Friday, April 30, 2010

Arbor Day 2010

Veterans, seniors, preschoolers, city officials and members of the Shade Tree Commission were among those attending the Arbor Day celebration Friday at the Woodland Avenue monument. The Plainfield High School ROTC presented colors for the flag salute.

Enthusiastic youngsters from the Plainfield Biligual Day Care Center enjoyed the event.

Lamar E. Mackson, Commander of American Legion Post 219, spoke on behalf of the veterans.

Members of the Plainfield Senior Center were among those welcomed by Mayor Sharon Robinson-Briggs and Public Works & Urban Development Director David Brown II.

The mayor's special gospel singer, Gloria Spence, was among the senior guests.

After descriptions of the 2010 historic and specimen trees by Shade Tree Commission Chairman Dr. Gregory Palermo and myself, veterans helped plant two Kwanzan Cherry trees.

Children added buckets of dirt to the planting site.
The first tree was planted in memory of all men and women who served in the military and made the ultimate sacrifice, and the second was planted in honor of all who have served in the past or are currently serving in the military.

Others in attendance included members of the Union County Youth Corps; the doyenne of Plainfield beautification, Barbara Sandford; YMCA Board Chair Pat Turner Kavanaugh; Fire Chief Cecil Allen; Plainfield Cable Television Advisory Board Chairman Lamar Mackson; Public Works Superintendent John Louise and numerous city staffers.
The 2010 Historic Tree is a century-old Black Walnut on Sandford Avenue and the 2010 Specimen Tree is a very large Sycamore Tree on Brook Lane.
--Bernice Paglia

North Avenue Work Continues

More than a month after the demolition of a North Avenue building, work continues at the site.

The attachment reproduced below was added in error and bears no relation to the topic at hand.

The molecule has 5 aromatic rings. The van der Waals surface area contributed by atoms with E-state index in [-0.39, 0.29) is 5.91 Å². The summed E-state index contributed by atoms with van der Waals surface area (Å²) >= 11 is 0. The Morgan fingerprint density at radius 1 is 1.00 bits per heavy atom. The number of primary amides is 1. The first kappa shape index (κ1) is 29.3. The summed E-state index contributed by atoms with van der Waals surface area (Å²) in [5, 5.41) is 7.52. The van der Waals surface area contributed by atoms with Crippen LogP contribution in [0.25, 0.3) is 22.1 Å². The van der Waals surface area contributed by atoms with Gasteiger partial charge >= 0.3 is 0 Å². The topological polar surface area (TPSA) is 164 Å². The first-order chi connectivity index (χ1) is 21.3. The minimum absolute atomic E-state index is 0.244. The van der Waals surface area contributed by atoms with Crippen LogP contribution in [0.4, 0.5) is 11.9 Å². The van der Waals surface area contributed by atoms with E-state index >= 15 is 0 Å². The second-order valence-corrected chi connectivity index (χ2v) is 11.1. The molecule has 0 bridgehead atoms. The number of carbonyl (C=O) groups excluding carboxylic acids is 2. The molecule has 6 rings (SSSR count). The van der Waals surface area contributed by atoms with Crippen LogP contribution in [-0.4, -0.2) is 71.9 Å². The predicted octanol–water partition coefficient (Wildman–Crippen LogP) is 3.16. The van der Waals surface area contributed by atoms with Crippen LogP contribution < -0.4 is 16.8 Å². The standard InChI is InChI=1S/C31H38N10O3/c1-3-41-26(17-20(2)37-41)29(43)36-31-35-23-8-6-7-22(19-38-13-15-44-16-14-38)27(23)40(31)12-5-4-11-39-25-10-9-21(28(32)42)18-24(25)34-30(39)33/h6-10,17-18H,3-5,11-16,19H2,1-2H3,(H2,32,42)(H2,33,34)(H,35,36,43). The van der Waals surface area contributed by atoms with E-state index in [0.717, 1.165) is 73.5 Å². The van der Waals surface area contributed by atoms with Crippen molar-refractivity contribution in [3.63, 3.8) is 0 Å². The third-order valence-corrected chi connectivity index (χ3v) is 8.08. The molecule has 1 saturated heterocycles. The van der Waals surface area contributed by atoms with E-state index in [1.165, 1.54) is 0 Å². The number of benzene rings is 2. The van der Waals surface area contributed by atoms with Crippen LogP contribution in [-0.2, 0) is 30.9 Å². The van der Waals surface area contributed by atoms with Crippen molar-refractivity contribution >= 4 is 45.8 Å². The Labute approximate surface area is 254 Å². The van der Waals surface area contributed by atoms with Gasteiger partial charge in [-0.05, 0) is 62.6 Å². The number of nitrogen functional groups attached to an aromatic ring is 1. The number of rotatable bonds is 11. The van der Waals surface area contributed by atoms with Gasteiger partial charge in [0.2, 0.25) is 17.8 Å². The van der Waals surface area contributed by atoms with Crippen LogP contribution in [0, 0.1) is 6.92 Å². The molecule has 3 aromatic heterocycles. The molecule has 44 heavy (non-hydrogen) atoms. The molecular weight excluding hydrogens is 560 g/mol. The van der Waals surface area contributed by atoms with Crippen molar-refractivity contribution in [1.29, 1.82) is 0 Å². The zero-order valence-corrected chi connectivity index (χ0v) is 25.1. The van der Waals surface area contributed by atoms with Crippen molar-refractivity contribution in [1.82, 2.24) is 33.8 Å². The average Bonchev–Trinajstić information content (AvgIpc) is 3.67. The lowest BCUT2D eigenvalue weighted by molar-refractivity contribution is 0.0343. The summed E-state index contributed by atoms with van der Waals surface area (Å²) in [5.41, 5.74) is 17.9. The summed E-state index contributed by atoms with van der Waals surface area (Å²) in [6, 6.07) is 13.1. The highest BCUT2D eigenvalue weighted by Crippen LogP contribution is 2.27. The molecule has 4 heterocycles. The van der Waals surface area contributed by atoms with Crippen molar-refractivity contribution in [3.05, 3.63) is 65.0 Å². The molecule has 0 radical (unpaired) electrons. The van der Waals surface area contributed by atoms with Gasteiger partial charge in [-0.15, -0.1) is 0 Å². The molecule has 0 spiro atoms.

Above, workers are stabilizing a party wall that connected the 1886 building to one next door. The wall included fireplaces on both sides with a shared chimney. The exposed fireplaces and other voids had to be filled in with concrete.

From the rear of the site, vaults under the sidewalk can be seen. A similar situation existed with a building at North Avenue and Gavett Place that was demolished several years ago.

The buildings were in the North Avenue Commercial Historic District and formed part of a streetscape directly across from the main train station. No plans have been announced as yet for the gap created by the demolition. Preservationists had hoped that the facade could have been saved, but it was deemed too unstable to preserve.

Demolition costs of up to $200,000 were approved by the City Council last month and will be paid out of the FY 2011 budget. Although liens will be placed on the property, the owners could not be found and the building was considered abandoned.

--Bernice Paglia

Wednesday, April 28, 2010

Joseph Yates Obit

For a glimpse into the city's past, take a look at the obituary of Joseph W. Yates. His family home is now a six-family apartment building where I live in the smallest apartment:


From the July 30, 1904 Courier-News:

“Sudden Death of Joseph W. Yates”

Contracting a Cold on His Outing with His Family, He passed Away at Minnewaska

Prominent in Plainfield

As an Orphan Boy He Took to the Sea and Finally Founded a Large Exporting Firm

Joseph W. Yates, one of Plainfield's oldest and best known citizens, died suddenly last night at Lake Minnewaska, New York, where he, with his family, had gone for the summer, as had been his custom for many years. His wife and daughter Margaret were with him at the last.
He went to Lake Minnewaska a month ago, and suffered from a severe cold, which was not thought serious until it developed with fatal results.